It now seems clear from news reports that Boeing’s 737 Max airliner is an inherently unstable plane whose tendency to pitch up and stall is balanced by a software kluge that forces the nose back down again. The American stock market has a similar problem.
It has a tendency to point its nose straight downwards, as we saw during the fourth quarter of 2018, for all the obvious reasons: world trade is shrinking, economic growth is slowing, the pool of cheap labor is exhausted, and the profit model of market leaders is challenged by any number of factors. To counteract this the Federal Reserve keeps pushing the real stabilizer down to push the market’s nose back up again. That is why the stock market doesn’t want economic growth so strong that the Federal Reserve might – God forbid – raise interest rates.
When Fed Chair Jerome Powell spoke to the press two weeks ago, he cited a December drop in retail sales and a February plunge in new job creation as evidence of a slower economy, grounds for an unexpectedly dovish turn in US central bank policy. Bond yields plunged and stocks rose during the next two weeks.
Earlier this week we saw retail sales drop yet again in February, bringing the six-month average monthly change into the negative for the first time since the great financial crash a decade ago. And today Automatic Data Processing released an unexpectedly weak number for March employment (the more important Bureau of Labor Statistics release comes Friday morning at 8:30 EST). According to ADP the US economy added 129,000 jobs rather than the consensus estimate of 175,000 jobs.
But that’s consistent with a sharp slowing of economic growth, from last year’s 2.8% to perhaps 1.5% in 2019 (in my back-of-the-envelope estimate). The biggest problem, as I tried to demonstrate in a March 8 analysis, is that the pool of unskilled workers available to labor-intensive industries has shrunk. Wages have risen sharply in such industries as leisure/hospitality, retail and health care, and the rate of hiring has shrunk correspondingly. The consensus puts the Friday employment number at +178,000. I think it will disappoint on the downside (which means that fixed income traders should be long duration going into the employment report).
The impact of higher wages for lower-income workers is evident in politics as well as economics. As Steve Cortes reported Wednesday at RealClearPolitics, President Trump’s approval rating among American Hispanics jumped during the past few months, with some pollsters putting it at 50%. Trump got 28% of the Hispanic vote in 2016, compared to the pollster’s prediction that he would receive only 18%. That could put Trump over the top in 2020.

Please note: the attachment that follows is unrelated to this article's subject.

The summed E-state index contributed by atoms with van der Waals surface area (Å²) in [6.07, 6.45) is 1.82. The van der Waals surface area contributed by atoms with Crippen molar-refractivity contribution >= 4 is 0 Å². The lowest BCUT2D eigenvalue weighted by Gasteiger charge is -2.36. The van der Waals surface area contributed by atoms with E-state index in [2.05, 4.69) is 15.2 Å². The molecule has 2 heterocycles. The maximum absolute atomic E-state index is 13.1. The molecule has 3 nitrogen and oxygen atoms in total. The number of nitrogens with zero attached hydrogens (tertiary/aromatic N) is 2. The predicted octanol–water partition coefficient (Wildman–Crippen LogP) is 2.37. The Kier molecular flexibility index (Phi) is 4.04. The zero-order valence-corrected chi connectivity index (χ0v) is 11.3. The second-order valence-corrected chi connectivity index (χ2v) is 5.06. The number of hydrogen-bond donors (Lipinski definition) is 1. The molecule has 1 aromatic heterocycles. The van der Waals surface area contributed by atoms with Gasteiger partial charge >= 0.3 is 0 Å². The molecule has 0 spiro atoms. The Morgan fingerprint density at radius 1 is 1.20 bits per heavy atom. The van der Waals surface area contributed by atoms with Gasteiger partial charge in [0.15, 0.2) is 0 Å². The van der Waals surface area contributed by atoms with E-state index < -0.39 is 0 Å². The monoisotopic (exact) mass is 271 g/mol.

Survey data, meanwhile, confirm a slowing economic trend. The Institute for Supply Management’s March purchasing managers’ index for non-manufacturing industries printed Wednesday at 56.1, down from February’s 59.7 – still expanding, but more slowly.
The Federal Reserve says that its biggest worry is the decline in inflation expectations reflected in bond prices (the difference between the yield on inflation-indexed 10-year Treasury notes and ordinary Treasuries, or “breakeven inflation”). In fact, breakeven inflation is about 0.10 to 0.15% lower than commodity prices would predict.
That 10 or 15 basis points of missing inflation expectations, it turns out, is accounted for by downside surprises in economic data – hardly an earth-shattering revelation.
Analysts are debating what all of this might mean for profit growth. For the meantime, the Federal Reserve’s largess continues to keep money in equities, although I don’t expect impressive gains after the first-quarter bounce back. The weaker the economy, the lower the discount rate on equities, courtesy of the Federal Reserve.
It reminds me of the fellow traveling in a 737 Max who hears the pilot announce that one of the engines has failed. Don’t worry, the pilot reassures the passengers: the plane flies perfectly well on one engine. It will just take a bit longer to reach the destination. A few minutes later, the pilot comes on the loudspeaker and says, “We just lost the other engine!” The fellow says, “At this rate, we’ll be up here all night!”
At the rate the US is going, the stock market will stay up forever, just like the 737 Max in question.
Equities ended the day little changed in Tuesday’s US session. European stocks did better, with the main index up 1.25 and Germany’s DAX index up 1.7% after Germany’s purchasing managers’ index for services reported at 55.4 for March against a consensus of 54.9.
I’ve called attention before to European industrials, particularly German automakers, as an undervalued China play. Half of Volkswagen’s sales and most of its growth are in China, for example.